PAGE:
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to make sure i'm getting this, the claim is children in future generations will be worse off and lots of other people will be were soft because they will find it harder than they would if we continued with the traditional definition of marriage to find close, enduring, emotional connection? >> outside of marriage, yes. and that in all those respects every common -- every aspect of the common good that depends on a healthy next generation will be hurt as well, which includes limited government, for the libertarians and the audience, and many other aspects. >> let's give andy one last reply three >> we are running out of time. >> we are eager to have questions. we are insisting you go to the microphone. would somebody go to the microphone there? there is one right there. >> you know you want to.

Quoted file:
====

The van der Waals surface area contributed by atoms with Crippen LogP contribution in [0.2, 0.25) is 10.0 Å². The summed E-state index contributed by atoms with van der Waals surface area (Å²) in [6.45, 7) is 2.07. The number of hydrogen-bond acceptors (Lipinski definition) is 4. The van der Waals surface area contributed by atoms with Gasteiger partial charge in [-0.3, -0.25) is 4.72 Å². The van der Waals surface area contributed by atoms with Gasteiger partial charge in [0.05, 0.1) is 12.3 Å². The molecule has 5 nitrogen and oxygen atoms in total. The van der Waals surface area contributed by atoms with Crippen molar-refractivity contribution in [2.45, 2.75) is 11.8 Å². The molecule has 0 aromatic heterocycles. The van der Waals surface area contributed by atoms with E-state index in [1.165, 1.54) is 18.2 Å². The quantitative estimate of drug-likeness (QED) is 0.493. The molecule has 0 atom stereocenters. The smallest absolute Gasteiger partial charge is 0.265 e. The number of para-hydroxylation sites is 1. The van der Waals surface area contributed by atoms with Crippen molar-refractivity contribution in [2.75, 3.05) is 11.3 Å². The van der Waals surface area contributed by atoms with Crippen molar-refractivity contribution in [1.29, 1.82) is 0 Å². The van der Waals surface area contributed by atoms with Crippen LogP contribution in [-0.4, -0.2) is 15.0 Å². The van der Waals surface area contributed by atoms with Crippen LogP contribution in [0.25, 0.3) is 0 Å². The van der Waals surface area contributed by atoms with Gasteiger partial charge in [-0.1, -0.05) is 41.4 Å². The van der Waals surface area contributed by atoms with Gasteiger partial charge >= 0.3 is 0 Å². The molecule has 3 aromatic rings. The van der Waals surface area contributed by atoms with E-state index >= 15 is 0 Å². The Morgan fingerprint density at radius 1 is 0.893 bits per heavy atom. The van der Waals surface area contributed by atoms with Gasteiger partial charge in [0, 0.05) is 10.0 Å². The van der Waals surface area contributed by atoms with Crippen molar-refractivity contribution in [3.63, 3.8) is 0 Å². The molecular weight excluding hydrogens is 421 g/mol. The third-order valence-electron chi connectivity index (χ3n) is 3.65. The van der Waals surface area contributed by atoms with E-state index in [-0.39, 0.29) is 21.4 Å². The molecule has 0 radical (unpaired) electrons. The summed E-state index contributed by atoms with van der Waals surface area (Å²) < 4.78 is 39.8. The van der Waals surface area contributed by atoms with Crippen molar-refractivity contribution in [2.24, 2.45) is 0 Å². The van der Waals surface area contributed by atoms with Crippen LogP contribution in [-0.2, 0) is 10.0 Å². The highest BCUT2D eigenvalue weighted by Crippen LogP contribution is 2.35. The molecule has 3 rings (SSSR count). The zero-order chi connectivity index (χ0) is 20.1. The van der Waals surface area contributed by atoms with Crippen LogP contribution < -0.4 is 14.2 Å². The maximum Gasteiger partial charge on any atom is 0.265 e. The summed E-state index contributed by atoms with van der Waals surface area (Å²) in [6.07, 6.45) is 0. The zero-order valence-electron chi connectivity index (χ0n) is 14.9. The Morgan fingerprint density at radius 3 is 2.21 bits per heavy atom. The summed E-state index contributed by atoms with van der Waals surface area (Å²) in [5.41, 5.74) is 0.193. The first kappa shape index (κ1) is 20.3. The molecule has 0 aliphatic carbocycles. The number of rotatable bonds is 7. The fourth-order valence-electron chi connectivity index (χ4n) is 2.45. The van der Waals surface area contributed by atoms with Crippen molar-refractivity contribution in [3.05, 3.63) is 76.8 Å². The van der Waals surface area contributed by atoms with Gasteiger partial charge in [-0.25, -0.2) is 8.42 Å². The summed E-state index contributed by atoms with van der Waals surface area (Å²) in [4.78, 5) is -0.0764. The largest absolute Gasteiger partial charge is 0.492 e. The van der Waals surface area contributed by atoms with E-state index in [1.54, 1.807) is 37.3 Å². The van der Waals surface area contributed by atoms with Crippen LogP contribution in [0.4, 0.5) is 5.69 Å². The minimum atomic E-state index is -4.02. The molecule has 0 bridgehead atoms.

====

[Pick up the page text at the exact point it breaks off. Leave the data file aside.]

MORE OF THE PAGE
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>> my name is david. thank you both for taking the time to come out. when i listen to your speech, i am a little bit confused by the notion of marriage having to have an essence. i suppose that to mean marriage is more a social recognition of a relationship that also carries legal benefits, you could leavit it to complementarity, but i also know it has to go beyond that, at least in the respect that the alternative you give, what about polyamorous relationships, that seems a little bit more objectively easy to reject. we do not want to abuse the legal benefits concern -- conferred on marriage. can you speak more on why couples who do not choose to have sex, couples who do not choose to be exclusive, or couples who are infertile or even, say, a man and a woman who do not have the requisite genitals, for instance, should